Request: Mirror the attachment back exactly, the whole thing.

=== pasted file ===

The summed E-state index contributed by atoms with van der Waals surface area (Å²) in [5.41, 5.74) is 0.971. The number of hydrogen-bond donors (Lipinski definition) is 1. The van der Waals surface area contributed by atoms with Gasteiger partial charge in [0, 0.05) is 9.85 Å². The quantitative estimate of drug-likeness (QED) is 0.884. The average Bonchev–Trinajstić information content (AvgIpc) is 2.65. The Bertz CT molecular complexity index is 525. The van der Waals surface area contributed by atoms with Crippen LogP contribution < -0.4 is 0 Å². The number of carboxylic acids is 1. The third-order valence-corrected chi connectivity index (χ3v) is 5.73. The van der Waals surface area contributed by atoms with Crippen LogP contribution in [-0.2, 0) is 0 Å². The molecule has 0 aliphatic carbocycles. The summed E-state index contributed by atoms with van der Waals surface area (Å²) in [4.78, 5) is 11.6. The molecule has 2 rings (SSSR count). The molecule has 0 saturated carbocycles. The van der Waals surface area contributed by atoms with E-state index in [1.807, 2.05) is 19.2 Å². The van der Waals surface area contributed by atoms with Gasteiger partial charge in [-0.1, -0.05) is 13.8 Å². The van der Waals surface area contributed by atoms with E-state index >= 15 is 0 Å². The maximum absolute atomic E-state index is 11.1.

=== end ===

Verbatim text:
The summed E-state index contributed by atoms with van der Waals surface area (Å²) in [5.41, 5.74) is 0.971. The number of hydrogen-bond donors (Lipinski definition) is 1. The van der Waals surface area contributed by atoms with Gasteiger partial charge in [0, 0.05) is 9.85 Å². The quantitative estimate of drug-likeness (QED) is 0.884. The average Bonchev–Trinajstić information content (AvgIpc) is 2.65. The Bertz CT molecular complexity index is 525. The van der Waals surface area contributed by atoms with Crippen LogP contribution < -0.4 is 0 Å². The number of carboxylic acids is 1. The third-order valence-corrected chi connectivity index (χ3v) is 5.73. The van der Waals surface area contributed by atoms with Crippen LogP contribution in [-0.2, 0) is 0 Å². The molecule has 0 aliphatic carbocycles. The summed E-state index contributed by atoms with van der Waals surface area (Å²) in [4.78, 5) is 11.6. The molecule has 2 rings (SSSR count). The molecule has 0 saturated carbocycles. The van der Waals surface area contributed by atoms with E-state index in [1.807, 2.05) is 19.2 Å². The van der Waals surface area contributed by atoms with Gasteiger partial charge in [-0.1, -0.05) is 13.8 Å². The van der Waals surface area contributed by atoms with E-state index >= 15 is 0 Å². The maximum absolute atomic E-state index is 11.1.